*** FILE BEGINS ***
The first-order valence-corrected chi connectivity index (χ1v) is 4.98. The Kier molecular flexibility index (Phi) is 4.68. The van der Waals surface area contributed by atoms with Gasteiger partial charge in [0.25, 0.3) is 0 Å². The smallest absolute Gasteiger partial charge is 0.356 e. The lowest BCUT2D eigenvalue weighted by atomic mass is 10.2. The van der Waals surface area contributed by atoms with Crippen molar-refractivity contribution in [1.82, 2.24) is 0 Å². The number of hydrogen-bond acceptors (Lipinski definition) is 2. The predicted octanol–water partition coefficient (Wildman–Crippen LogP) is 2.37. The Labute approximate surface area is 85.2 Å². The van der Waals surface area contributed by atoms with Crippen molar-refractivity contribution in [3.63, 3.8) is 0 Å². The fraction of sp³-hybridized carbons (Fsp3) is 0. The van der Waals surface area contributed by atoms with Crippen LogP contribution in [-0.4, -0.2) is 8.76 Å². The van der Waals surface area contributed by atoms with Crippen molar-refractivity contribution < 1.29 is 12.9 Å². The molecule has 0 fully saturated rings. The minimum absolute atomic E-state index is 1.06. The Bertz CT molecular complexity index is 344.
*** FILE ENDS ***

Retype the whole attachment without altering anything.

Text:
The first-order valence-corrected chi connectivity index (χ1v) is 4.98. The Kier molecular flexibility index (Phi) is 4.68. The van der Waals surface area contributed by atoms with Gasteiger partial charge in [0.25, 0.3) is 0 Å². The smallest absolute Gasteiger partial charge is 0.356 e. The lowest BCUT2D eigenvalue weighted by atomic mass is 10.2. The van der Waals surface area contributed by atoms with Crippen molar-refractivity contribution in [1.82, 2.24) is 0 Å². The number of hydrogen-bond acceptors (Lipinski definition) is 2. The predicted octanol–water partition coefficient (Wildman–Crippen LogP) is 2.37. The Labute approximate surface area is 85.2 Å². The van der Waals surface area contributed by atoms with Crippen molar-refractivity contribution in [3.63, 3.8) is 0 Å². The fraction of sp³-hybridized carbons (Fsp3) is 0. The van der Waals surface area contributed by atoms with Crippen LogP contribution in [-0.4, -0.2) is 8.76 Å². The van der Waals surface area contributed by atoms with Crippen molar-refractivity contribution < 1.29 is 12.9 Å². The molecule has 0 fully saturated rings. The minimum absolute atomic E-state index is 1.06. The Bertz CT molecular complexity index is 344.